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BFL13

Victoria, BC

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Joined: 02/15/2006

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Posted: 01/01/22 09:12am Link  |  Quote  |  Print  |  Notify Moderator

Bob and Don must be the last ones still living on the Plains (spelt wrong of course--flat places are planes)

Everyone else ( wimps like me for sure) has moved here to the Island it seems. Getting crowded! It is still tough though--last week it stayed just below freezing and you have to keep rotating the hummingbird feeder when it freezes. They are managing somehow.

Next week we should be back to normal and see some new flowers and be able to go RVing again up-Island [emoticon]


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StirCrazy

Kamloops, BC, Canada

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Posted: 01/01/22 09:24am Link  |  Quote  |  Print  |  Notify Moderator

NRALIFR wrote:

Don’t Renogy and Relion (and probably others) make self heating Li batteries?

I realize that’s going to either use some energy from the battery itself, or from the charger, but the technology to use Li’s in extreme cold exists.

Do all the EV’s sold in the Great White North come with SiO2 battery packs?

[emoticon][emoticon]


no,SIO2 is a very nich market and in reality more suited for back up batteries in remote pumphouses where if they go dead becasue the charger quit working they can charge them up and hope there not dead because this has happened to many times. a normal lead acid would need to be replaced every time. to show how nich they are I think in westren canada there is only one physical dealer that carries them. I may be right but every time I look asmuth solar is the only place that comes up, hence why Painotuna needs to come to BC to buy his batteries.


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StirCrazy

Kamloops, BC, Canada

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Posted: 01/01/22 09:33am Link  |  Quote  |  Print  |  Notify Moderator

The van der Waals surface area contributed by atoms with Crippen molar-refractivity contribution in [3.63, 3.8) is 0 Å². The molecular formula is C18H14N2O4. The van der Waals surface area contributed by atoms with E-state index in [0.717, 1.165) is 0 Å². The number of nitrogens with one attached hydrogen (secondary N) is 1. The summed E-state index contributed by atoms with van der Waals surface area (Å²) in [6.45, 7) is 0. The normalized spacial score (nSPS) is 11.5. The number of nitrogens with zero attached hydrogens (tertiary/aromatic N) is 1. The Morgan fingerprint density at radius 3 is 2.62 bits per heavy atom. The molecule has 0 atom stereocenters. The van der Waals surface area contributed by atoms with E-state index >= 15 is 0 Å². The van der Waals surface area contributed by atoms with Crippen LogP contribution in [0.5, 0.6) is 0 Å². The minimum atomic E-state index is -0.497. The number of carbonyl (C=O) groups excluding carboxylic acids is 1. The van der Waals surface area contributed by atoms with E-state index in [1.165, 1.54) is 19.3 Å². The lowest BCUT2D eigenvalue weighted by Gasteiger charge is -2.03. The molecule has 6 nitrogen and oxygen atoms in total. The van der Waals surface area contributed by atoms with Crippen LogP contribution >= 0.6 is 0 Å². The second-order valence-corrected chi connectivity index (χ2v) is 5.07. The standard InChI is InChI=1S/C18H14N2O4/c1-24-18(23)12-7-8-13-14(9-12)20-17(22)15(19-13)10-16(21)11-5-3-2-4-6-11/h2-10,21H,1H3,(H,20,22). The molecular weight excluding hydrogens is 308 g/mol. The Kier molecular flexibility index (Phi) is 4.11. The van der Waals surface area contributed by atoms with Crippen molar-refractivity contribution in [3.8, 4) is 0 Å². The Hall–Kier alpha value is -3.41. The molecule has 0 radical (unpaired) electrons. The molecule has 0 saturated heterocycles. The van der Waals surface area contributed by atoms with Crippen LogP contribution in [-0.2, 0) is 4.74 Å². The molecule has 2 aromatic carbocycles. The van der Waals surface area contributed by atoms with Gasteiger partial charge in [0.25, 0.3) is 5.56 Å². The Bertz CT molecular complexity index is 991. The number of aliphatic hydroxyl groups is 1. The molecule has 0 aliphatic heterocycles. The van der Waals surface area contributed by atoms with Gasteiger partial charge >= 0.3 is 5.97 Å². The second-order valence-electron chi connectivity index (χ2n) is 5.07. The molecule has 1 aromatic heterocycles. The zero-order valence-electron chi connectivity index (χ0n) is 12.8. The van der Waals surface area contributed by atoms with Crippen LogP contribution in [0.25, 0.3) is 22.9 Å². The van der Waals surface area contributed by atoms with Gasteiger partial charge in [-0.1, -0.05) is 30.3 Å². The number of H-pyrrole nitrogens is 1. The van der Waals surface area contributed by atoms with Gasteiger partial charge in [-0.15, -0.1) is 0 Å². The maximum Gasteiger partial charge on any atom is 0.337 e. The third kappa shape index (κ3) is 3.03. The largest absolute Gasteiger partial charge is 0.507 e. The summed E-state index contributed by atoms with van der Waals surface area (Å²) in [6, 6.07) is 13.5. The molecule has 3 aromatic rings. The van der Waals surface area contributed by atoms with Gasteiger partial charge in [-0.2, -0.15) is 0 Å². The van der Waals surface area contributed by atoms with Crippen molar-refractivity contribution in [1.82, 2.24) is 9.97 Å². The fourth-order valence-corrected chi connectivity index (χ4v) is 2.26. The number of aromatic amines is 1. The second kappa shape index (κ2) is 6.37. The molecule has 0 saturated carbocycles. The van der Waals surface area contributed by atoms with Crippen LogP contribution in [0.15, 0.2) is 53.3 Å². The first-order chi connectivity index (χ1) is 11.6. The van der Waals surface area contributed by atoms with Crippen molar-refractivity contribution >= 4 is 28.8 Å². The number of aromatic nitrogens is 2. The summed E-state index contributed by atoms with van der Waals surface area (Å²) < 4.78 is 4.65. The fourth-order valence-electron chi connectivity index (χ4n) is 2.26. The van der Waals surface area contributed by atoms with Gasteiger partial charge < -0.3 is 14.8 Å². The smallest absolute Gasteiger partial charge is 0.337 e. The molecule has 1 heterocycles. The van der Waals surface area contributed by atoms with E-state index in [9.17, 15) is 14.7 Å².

jaycocreek wrote:

Quote:

I know people that live in rv's all year round in alberta. -45 and there warm as a bug but they have the big 200 gal propain tanks and they put bales around the outside with heating lamps under the unit and so on.


In an RV park with hookups is one thing,on a job site without power is another..I have had several vynal skirts made for my RV's and done the hay just once because of mice..insulation board then the V-skirting with lights under specific places..That's the way I lived for years when not on the site..Oh and hair dryer in hand..lol...

The older RV's were easier to keep from freezing them the new ones..Water lines in the open inside that really only froze by the doors which could be fixed...

Boondocking without power in an rv sure is a learning experience especially below zero and why we went wood heat and winterized on site in the boonies..


ya, we used to go skidooing in the mountians in the winter and take units that definatly were not 4 season or even 3 season for that matter haha... would be -35 and we would keep it warm but we had the furnace cranked, the clay pots on the stove and a ton of blankets, outside we had the big bonfire going till you had enough antifreeze in your system to help you sleep. things I would never do now, but we used to have fun. I have a couple friends that bought thoes little wood stoves that are made for sailboats and such and mounted them in the camper. kinda neat but now your packing wood also, with the camper i have little enough space as it is, and the 5th wheel is good to -21c and I have tested it at -18C and I was comfy with no excessive propane use so im good with that.

StirCrazy

Kamloops, BC, Canada

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Posted: 01/01/22 09:45am Link  |  Quote  |  Print  |  Notify Moderator

valhalla360 wrote:

StirCrazy wrote:

I'll rephrase that and add in "most of canada". growing up in alberta it wasnt uncommon to go out on the snowmobilds at -40 and -35 cold snaps in alberta sask and manatoba are just the normal. heck it was tickling -35 at work in BC this last week. I understand his delema as he uses his rv for a travling hotel for his work, but his insistance that LI won't work is the issue.

they won't work because he doesnt want them to, is more the answer. with the small size capability he could easily build his own for far cheeper than the SIO2 end up with 3 times the capacity in the summer and about 6 times the capacity at -40.

because of the smaller form factor he could put ridgid foam lining the whole battery tray and put a few 12V heating pads on them. so before he leaves home the batteries would be warm and then driving the coach stays warm, not going to tell me he doesnt use a block heater at thoes temps or the old coach would never start.

if this coach is so highly modified, why is he afraid to do another for the purpose of giving him the most available power possible... we'll never know


I agree with the 2nd part...he simply doesn't want them to work...for whatever reason, we probably will never know.

But the vast majority of Canada's population lives in areas no colder than Michigan and the Canadians we know largely put them away come winter. Not saying it can't be done but it's really unusual to be out boondocking in those temps...even if snowmobiling, most people are typically connecting to grid power, so a big battery bank is not critical.